Flight 370.[13]:18[33]:41







Presumed loss[edit]

Aircraft did not respond to a scheduled, hourly handshake

attempt by Inmarsat.[33]:41[46]

Messages of hope and prayer for MH370 at a bookstore in Malaysia

On 24 March, Malaysian Prime Minister Najib Razak said,

Using a type of analysis never before used in an investigation of this sort... Inmarsat and
the AAIB have concluded that MH370 flew along the southern corridor, and that its last position was
in the middle of the Indian Ocean, west of Perth. This is a remote location, far from any possible
landing sites. It is therefore with deep sadness and regret that I must inform you that, according to
this new data, flight MH370 ended in the southern Indian Ocean.[26][e]
Just before Najib spoke at 22:00 MYT, Malaysia Airlines announced that Flight 370 was assumed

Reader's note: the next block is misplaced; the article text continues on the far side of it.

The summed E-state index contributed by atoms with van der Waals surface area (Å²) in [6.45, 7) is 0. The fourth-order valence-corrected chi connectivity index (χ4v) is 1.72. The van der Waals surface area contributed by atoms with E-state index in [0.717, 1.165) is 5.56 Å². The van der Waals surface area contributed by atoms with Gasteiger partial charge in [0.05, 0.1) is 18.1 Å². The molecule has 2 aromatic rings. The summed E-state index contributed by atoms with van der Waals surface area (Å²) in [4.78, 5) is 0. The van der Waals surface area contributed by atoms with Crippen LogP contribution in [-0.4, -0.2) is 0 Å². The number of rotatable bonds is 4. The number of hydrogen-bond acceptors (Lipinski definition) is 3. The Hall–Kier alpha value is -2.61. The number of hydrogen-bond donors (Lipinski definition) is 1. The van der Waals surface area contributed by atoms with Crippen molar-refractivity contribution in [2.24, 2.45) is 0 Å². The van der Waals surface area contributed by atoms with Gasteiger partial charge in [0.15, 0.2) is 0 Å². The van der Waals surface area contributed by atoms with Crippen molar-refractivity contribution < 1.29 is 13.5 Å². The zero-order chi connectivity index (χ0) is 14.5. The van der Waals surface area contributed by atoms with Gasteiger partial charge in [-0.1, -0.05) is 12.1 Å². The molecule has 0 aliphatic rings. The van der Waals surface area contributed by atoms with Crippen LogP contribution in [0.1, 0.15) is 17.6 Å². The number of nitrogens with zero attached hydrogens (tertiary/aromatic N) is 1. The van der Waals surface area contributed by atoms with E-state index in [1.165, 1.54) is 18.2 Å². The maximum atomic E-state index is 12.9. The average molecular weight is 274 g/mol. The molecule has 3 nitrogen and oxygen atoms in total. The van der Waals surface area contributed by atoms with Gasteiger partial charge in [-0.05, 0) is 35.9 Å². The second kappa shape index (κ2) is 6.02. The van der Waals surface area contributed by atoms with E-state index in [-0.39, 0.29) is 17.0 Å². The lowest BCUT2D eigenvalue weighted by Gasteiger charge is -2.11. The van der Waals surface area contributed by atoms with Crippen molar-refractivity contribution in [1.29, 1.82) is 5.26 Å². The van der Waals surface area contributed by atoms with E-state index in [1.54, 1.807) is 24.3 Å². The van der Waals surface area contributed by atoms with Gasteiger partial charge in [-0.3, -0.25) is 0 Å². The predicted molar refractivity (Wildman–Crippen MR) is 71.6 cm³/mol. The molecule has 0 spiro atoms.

lost with no survivors. It notified most of the families in person or via telephone, and some received
the followingSMS:
Malaysia Airlines deeply regrets that we have to assume beyond any reasonable doubt that MH370
has been lost and that none of those on board survived. As you will hear in the next hour from
Malaysia's Prime Minister, we must now accept all evidence suggests the plane went down in the
Southern Indian Ocean.[23][24][25]
On 29 March, the Government of Malaysia and the AAIB stated that, in accordance with the
protocols detailed in International Civil Aviation Organization (ICAO) Annex 13 concerning aircraft
accident investigation, they would set up an international team to investigate the loss of the
flight.[60][61] On 30 March, Australian Prime Minister Tony Abbott announced the appointment of retired
Australian Air Chief Marshal Angus Houston to head the Joint Agency Coordination Centre (JACC)
to co-ordinate the search effort and closely co-operate with Malaysia, the responsible state under
international law.[62][63]
If the official assumption holds, at the time of its disappearance Flight 370 will have been the
deadliest aviation incident in the history of Malaysia Airlines (surpassing the 1977 hijacking and
crash of Malaysian Airline System Flight 653 that killed all 100 passengers and crew on board) and